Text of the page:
Home repossessions drop 9pc to five-year low


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Home repossessions drop 9pc to five-year low

Home repossessions drop 9pc to five-year low
Home repossessions have fallen to their lowest level in five years, according to the Council of Mortgage Lenders. There were 33,900 repossessions in 2012, a 9 per cent drop and the lowest level since 2007.
The Daily Telegraph Business, p. 4
Also appeared in : Independent i, p.50, The Times, p.57, The Times, p.46

Buy-to-let loans rise to four-year high of 1.4m
The number of buy-to-let mortgages reached its highest level for four years last year, as record rents encouraged landlords to expand their property portfolios. Gross buy-to-let lending reached £16.4bn over the year, up 19% on the £13.8bn advanced in 2011, the Council of Mortgage Lenders (CML) said.
The Guardian, p. 39

Why first step is still the hardest
According to the Council of Mortgage Lenders (CML) a total of 216,200 first-time buyers climbed onto the housing ladder in 2012, the highest number since 2007. Between 1997 and 2002, an average of 543,000 people each year achieved the homeowning dream. The average between 2007 and 2012 was 197,000.
The Times Bricks and Mortar, p. 4

House prices rose by 3.3 per cent in the 12 months to November, with every region showing growth except Northern Ireland, which was down by 5.7 per cent over the period, and the North East, which moved 0.6 per cent lower. The survey from the Office for National Statistics highlights the buoyancy of London and the South East where prices increased by 6.4 per cent and 3.4 per cent respectively.
The Times Bricks and Mortar, p. 3

Is a tectonic shift moving Newcastle to the Midlands, asks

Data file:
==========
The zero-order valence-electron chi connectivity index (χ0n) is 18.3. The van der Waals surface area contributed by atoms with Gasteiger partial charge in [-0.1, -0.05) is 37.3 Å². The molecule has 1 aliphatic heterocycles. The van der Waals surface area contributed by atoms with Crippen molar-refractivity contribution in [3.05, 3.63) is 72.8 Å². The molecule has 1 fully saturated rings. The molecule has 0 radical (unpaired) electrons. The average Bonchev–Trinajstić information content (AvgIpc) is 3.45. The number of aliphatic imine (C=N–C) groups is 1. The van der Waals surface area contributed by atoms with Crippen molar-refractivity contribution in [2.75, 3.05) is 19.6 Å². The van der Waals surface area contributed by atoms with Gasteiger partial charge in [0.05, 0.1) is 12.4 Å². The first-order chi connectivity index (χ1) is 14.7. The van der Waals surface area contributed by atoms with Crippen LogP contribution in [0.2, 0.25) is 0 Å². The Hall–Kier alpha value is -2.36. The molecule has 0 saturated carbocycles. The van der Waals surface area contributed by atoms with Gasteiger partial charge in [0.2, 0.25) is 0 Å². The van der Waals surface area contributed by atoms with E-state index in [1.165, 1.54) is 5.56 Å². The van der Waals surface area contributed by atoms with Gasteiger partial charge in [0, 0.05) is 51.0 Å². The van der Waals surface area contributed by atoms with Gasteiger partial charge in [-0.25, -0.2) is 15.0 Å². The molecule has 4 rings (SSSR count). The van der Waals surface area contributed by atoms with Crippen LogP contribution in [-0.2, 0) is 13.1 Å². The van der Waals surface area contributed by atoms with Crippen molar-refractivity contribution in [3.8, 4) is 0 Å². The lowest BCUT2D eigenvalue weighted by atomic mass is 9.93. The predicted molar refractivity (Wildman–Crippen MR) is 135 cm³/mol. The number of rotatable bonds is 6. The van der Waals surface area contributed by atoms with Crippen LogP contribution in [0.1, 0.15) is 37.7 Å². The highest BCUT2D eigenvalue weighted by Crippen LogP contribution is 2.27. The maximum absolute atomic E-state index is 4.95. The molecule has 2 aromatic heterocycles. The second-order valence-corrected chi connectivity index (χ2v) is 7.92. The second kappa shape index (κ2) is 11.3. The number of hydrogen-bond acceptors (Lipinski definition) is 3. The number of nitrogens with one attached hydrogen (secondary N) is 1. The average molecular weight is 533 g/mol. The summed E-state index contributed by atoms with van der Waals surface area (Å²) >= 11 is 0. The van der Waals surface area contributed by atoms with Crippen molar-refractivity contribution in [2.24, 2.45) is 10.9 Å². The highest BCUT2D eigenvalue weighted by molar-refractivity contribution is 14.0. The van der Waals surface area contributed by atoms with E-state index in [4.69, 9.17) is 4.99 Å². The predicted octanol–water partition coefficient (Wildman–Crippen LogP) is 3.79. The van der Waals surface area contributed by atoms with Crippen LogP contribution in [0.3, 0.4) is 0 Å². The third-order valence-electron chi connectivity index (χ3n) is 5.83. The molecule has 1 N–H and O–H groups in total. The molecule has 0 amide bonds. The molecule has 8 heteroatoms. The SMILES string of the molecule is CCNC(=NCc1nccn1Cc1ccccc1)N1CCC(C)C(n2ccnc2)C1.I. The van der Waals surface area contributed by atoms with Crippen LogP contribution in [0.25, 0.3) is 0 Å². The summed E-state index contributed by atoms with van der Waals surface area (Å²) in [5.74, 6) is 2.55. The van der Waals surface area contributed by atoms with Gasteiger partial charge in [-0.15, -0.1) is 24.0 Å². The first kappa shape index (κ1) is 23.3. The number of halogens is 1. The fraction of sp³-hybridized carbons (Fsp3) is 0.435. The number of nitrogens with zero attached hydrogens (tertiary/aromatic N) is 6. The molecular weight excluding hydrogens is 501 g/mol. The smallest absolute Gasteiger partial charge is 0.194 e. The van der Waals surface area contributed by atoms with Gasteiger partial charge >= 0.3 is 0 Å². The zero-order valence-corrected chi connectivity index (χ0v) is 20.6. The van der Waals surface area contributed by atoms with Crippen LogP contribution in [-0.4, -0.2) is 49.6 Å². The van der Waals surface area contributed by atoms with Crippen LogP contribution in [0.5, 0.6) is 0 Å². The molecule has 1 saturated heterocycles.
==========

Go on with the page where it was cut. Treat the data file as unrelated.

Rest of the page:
The average house price in the North East is £142,000, down over 12 months, according to the latest Office for National Statistics (ONS) survey, which shows that recovery has arrived in all other parts of England, especially in the South East and London.
The Times Bricks and Mortar, p. 2

Financiers pave fashionable streets with gold as they return to the housing market
Lindsay Cuthill, a director of Savills, the estate agency, reports that buyers about to be in possession of a bonus, among them Goldman Sachs employees, have returned to the real estate hunt in the past few weeks.
The Times, p. 55

U.K. real estate an investment of choice for Asian buyers
A feature on how wealthy Asians are flocking to buy new residential sites in London as building picks up after the financial crisis.
International Herald Tribune, p. 15

PPI cover met a real need, says former Lloyds boss
The former boss of Lloyds yesterday claimed payment protection insurance met a “fundamental customer need” even though the bank has had to set aside more than £5bn to pay compensation to customers mis-sold the policies.
The Guardian, p. 38
Also appeared in : Financial Times Companies and Markets, p.20, Independent i, p.51, The Daily Telegraph Business, p.4, The Independent, p.57, The Times, p.47

Barclays is in a better place than might be expected
The reaction among investors to Antony Jenkins’ new strategy for Barclays was an unequivocal hooray. It seemed as if the bank’s shares were on the rise almost from the moment Mr Jenkins opened his mouth. The City has been cheering Mr Jenkins, but the Independent asks what happens if the institutional investors who have been calling for change feel they can go to sleep?
The Independent, p. 61

EU tax on share deals will apply to the City after all